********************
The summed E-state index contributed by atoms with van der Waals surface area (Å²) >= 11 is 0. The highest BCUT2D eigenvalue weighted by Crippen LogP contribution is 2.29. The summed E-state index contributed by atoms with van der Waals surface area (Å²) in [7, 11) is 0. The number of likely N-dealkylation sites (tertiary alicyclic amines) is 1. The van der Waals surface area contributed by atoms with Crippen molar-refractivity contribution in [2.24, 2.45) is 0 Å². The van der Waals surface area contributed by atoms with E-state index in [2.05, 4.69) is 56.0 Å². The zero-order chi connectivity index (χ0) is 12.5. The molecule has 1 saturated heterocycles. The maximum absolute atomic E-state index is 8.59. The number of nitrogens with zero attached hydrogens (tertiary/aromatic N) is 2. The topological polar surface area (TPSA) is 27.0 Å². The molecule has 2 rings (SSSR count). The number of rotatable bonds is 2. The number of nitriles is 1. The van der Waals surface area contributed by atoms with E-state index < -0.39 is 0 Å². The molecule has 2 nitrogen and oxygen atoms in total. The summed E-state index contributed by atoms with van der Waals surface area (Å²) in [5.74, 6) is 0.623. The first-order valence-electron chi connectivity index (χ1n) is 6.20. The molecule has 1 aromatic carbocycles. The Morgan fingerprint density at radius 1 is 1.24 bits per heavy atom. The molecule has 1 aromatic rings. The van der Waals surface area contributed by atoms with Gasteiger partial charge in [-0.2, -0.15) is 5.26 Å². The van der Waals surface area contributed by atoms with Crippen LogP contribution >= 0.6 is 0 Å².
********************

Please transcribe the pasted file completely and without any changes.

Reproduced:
The summed E-state index contributed by atoms with van der Waals surface area (Å²) >= 11 is 0. The highest BCUT2D eigenvalue weighted by Crippen LogP contribution is 2.29. The summed E-state index contributed by atoms with van der Waals surface area (Å²) in [7, 11) is 0. The number of likely N-dealkylation sites (tertiary alicyclic amines) is 1. The van der Waals surface area contributed by atoms with Crippen molar-refractivity contribution in [2.24, 2.45) is 0 Å². The van der Waals surface area contributed by atoms with E-state index in [2.05, 4.69) is 56.0 Å². The zero-order chi connectivity index (χ0) is 12.5. The molecule has 1 saturated heterocycles. The maximum absolute atomic E-state index is 8.59. The number of nitrogens with zero attached hydrogens (tertiary/aromatic N) is 2. The topological polar surface area (TPSA) is 27.0 Å². The molecule has 2 rings (SSSR count). The number of rotatable bonds is 2. The number of nitriles is 1. The van der Waals surface area contributed by atoms with E-state index < -0.39 is 0 Å². The molecule has 2 nitrogen and oxygen atoms in total. The summed E-state index contributed by atoms with van der Waals surface area (Å²) in [5.74, 6) is 0.623. The first-order valence-electron chi connectivity index (χ1n) is 6.20. The molecule has 1 aromatic carbocycles. The Morgan fingerprint density at radius 1 is 1.24 bits per heavy atom. The molecule has 1 aromatic rings. The van der Waals surface area contributed by atoms with Gasteiger partial charge in [-0.2, -0.15) is 5.26 Å². The van der Waals surface area contributed by atoms with Crippen LogP contribution >= 0.6 is 0 Å².